Today, as part of our ongoing Year of Orenda, I’m sharing my thoughts on Faithless, part of the Oslo Detectives series by Kjell Ola Dahl. This is the first in a week of reviews of the series, leading to the latest novel, Sister, later in the week. Here’s what the book is all about:
About the Book
Oslo detectives Gunnarstranda and Frølich are back … and this time, it’s personal…Available from: Amazon | Kobo | Waterstones | Googleplay | Apple Books
When the body of a woman turns up in a dumpster, scalded and wrapped in plastic, Inspector Frank Frølich is shocked to discover that he knows her … and their recent meetings may hold the clue to her murder. As he begins to learn more about the tragic events surrounding her death, Frølich’s colleague Gunnarstranda deals with a disturbingly similar cold case involving the murder of a young girl in northern Norway. An unsettling number of coincidences emerge, and Frølich is forced to look into his own past to find the answers – and to catch the killer before he strikes again.
Dark, brooding and utterly chilling, Faithless is a breath-taking and atmospheric page-turner that marks the return of an internationally renowned and award-winning series, from one of the fathers of Nordic Noir.
When it comes to reading Orenda Books translated fiction, I am always excited as Karen Sullivan has an amazing eye for talent and I have yet to read a book she has chosen to champion that I haven’t loved. Faithless, I am very glad to say, was no exception.
There is always a little trepidation when starting a book which is not the first in a series as you can’t be sure that you haven’t missed out on something vitally important in the past books which will inform the book you are reading. I would say though that Faithless can be read as a standalone as I got enough of each of the characters to understand their relationship and dynamic and how they all fit into the story. That said, I don’t want to read it as a standalone so have purchased the other books in the series currently in translation. I’m only gutted that there are only four (now five) out of the eleven translated right now but I’m hoping Karen has plans to remedy that.
Anyway. I digress. What about Faithless? Well the book opens up with one of the protagonists, Frank Frølich engaged in a stakeout on a man suspected of being behind a strong of high value robberies in the area. When Frølich detains a woman who is seen leaving the suspect’s house, little can he know that his past is about to come back to haunt him. When the woman is later found dead in a way reminiscent of a past murder, and an old friend is implicated, he is forced to confront a past he would rather remained forgotten.
The book is slower in pace than your typical British or American thriller but for me that is what is so appealing about Scandi or Nordic Noir. The way in which the authors are able to build the tension without having to rely upon high speed chases or gratuitous or graphic shocks and thrills. Dahl has created tension a plenty in this book, and there are a couple of really edge of the seat moments where both Frølich and his colleague Lena Stigersan find themselves in great peril with their lives on the line. He has also managed to create an absolute twister of a plot in which I genuinely did not manage to guess who the killer was before the facts were thrust in my face at the end. There are so many suspects, so many people with motive and opportunity and at one stage it almost seems a foregone conclusion as to who the perpetrator was. And yet no. Dahl completely blindsided me. Love it.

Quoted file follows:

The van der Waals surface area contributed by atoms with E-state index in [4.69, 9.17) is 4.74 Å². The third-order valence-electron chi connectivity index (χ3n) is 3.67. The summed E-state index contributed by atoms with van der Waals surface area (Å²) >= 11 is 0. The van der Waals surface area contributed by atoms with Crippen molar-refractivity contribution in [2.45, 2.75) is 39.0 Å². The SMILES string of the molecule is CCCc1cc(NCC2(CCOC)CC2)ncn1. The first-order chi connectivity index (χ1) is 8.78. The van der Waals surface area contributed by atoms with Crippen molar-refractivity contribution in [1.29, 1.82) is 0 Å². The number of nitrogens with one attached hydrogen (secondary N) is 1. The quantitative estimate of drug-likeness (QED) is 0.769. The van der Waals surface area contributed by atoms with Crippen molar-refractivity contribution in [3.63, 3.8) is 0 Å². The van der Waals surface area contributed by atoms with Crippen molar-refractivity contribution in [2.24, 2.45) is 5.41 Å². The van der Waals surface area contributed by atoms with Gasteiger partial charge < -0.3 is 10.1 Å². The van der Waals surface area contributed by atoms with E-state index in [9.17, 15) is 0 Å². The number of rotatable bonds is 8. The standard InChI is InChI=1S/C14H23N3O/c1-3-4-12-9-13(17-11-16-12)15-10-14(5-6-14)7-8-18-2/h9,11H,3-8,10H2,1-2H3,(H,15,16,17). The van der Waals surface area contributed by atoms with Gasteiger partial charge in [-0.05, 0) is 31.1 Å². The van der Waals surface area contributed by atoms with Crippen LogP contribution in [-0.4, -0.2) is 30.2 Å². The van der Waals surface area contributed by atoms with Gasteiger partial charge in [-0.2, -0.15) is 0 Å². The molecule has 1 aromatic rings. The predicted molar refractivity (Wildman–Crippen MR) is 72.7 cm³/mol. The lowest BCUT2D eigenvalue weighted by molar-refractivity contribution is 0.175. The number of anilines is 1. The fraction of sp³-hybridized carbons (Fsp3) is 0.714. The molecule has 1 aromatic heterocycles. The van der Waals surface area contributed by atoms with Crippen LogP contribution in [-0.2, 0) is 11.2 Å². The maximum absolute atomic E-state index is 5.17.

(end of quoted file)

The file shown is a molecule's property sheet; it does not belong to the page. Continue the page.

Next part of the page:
The characterisations in the novel are brilliant. Although these are already established characters, I was easily able to pick up with them and I was completely invested in their fates. They are unique; there is a real feeling of authenticity about each and every one. Frølich, lonely and looking for companionship and yet in this book plagued by a past which looks set to ruin him. I really began to like his character and his relentless pursuit of the truth, no matter the personal cost. Lena, also trying to find that elusive someone and taking sanctuary in a completely inappropriate relationship. She also risks everything to solve the case, and she was a truly intriguing character. And even Gunnarstranda was a character I grew to like. He is more measured in approach, perhaps due to his seniority, but his battles with accepting his partner’s faith in things outside of the physical plain did provide some moments of light in an otherwise dark story.
The violence in this book is not hidden but it is not necessarily graphic in detail either. The setting is vivid and beautifully described and this is also a feature of Nordic noir which has me hooked. The way in which Dahl has captured the essence of the country within the pages, the ethics, the landscape, the lifestyle, seems effortless. I have no doubt this is aided by a seamless translation by Don Bartlett. My hats off to both and also to Orenda for bringing us another stunning work of fiction.
About the Author
One of the fathers of the Nordic Noir genre, Kjell Ola Dahl was born in 1958 in Gjøvik. He made his debut in 1993, and has since published eleven novels, the most prominent of which is a series of police procedurals cum psychological thrillers featuring investigators Gunnarstranda and Frølich. In 2000 he won the Riverton Prize for The Last Fix and he won both the prestigious Brage and Riverton Prizes for The Courier in 2015. His work has been published in 14 countries, and he lives in Oslo.
Author Links: Twitter
Books by Kjell Ola Dahl